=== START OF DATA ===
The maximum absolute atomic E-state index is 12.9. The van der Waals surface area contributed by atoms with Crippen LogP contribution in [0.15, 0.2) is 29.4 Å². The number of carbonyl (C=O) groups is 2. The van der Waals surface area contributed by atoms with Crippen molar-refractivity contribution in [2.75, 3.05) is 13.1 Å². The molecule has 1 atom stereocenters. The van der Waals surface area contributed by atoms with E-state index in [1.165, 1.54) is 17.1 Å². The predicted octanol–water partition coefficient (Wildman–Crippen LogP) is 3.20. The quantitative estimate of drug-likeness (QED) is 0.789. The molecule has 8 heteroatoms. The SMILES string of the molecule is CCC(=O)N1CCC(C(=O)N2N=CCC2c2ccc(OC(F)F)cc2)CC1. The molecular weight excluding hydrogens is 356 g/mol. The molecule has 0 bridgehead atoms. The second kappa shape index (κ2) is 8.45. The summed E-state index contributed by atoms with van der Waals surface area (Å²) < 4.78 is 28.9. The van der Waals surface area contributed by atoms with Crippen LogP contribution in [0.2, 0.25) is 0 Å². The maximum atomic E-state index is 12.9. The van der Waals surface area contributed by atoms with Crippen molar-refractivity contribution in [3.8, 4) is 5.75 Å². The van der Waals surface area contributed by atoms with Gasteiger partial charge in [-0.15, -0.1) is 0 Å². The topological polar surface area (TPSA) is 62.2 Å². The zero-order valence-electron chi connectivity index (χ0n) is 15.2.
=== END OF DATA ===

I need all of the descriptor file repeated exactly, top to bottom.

The maximum absolute atomic E-state index is 12.9. The van der Waals surface area contributed by atoms with Crippen LogP contribution in [0.15, 0.2) is 29.4 Å². The number of carbonyl (C=O) groups is 2. The van der Waals surface area contributed by atoms with Crippen molar-refractivity contribution in [2.75, 3.05) is 13.1 Å². The molecule has 1 atom stereocenters. The van der Waals surface area contributed by atoms with E-state index in [1.165, 1.54) is 17.1 Å². The predicted octanol–water partition coefficient (Wildman–Crippen LogP) is 3.20. The quantitative estimate of drug-likeness (QED) is 0.789. The molecule has 8 heteroatoms. The SMILES string of the molecule is CCC(=O)N1CCC(C(=O)N2N=CCC2c2ccc(OC(F)F)cc2)CC1. The molecular weight excluding hydrogens is 356 g/mol. The molecule has 0 bridgehead atoms. The second kappa shape index (κ2) is 8.45. The summed E-state index contributed by atoms with van der Waals surface area (Å²) < 4.78 is 28.9. The van der Waals surface area contributed by atoms with Crippen LogP contribution in [0.2, 0.25) is 0 Å². The maximum atomic E-state index is 12.9. The van der Waals surface area contributed by atoms with Crippen molar-refractivity contribution in [3.8, 4) is 5.75 Å². The van der Waals surface area contributed by atoms with Gasteiger partial charge in [-0.15, -0.1) is 0 Å². The topological polar surface area (TPSA) is 62.2 Å². The zero-order valence-electron chi connectivity index (χ0n) is 15.2.